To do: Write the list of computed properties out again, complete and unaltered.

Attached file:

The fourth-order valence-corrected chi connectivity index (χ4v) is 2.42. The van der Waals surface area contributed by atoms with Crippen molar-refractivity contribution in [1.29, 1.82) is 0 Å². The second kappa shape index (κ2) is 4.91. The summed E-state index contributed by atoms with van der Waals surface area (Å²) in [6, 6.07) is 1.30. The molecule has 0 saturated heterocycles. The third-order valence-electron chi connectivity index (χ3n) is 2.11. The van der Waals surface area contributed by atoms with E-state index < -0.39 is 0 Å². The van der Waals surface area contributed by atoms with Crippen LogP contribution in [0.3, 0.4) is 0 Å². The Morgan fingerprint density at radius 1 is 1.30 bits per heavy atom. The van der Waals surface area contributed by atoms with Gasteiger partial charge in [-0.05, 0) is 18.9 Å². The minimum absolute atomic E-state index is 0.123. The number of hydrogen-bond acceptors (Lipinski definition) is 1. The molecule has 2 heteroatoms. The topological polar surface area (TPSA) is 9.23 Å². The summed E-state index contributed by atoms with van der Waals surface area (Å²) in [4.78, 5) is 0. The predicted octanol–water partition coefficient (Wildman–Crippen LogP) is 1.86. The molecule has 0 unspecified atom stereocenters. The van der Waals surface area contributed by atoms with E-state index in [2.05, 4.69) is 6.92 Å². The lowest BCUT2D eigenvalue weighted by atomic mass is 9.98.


The fourth-order valence-corrected chi connectivity index (χ4v) is 2.42. The van der Waals surface area contributed by atoms with Crippen molar-refractivity contribution in [1.29, 1.82) is 0 Å². The second kappa shape index (κ2) is 4.91. The summed E-state index contributed by atoms with van der Waals surface area (Å²) in [6, 6.07) is 1.30. The molecule has 0 saturated heterocycles. The third-order valence-electron chi connectivity index (χ3n) is 2.11. The van der Waals surface area contributed by atoms with E-state index < -0.39 is 0 Å². The van der Waals surface area contributed by atoms with Crippen LogP contribution in [0.3, 0.4) is 0 Å². The Morgan fingerprint density at radius 1 is 1.30 bits per heavy atom. The van der Waals surface area contributed by atoms with Gasteiger partial charge in [-0.05, 0) is 18.9 Å². The minimum absolute atomic E-state index is 0.123. The number of hydrogen-bond acceptors (Lipinski definition) is 1. The molecule has 2 heteroatoms. The topological polar surface area (TPSA) is 9.23 Å². The summed E-state index contributed by atoms with van der Waals surface area (Å²) in [4.78, 5) is 0. The predicted octanol–water partition coefficient (Wildman–Crippen LogP) is 1.86. The molecule has 0 unspecified atom stereocenters. The van der Waals surface area contributed by atoms with E-state index in [2.05, 4.69) is 6.92 Å². The lowest BCUT2D eigenvalue weighted by atomic mass is 9.98.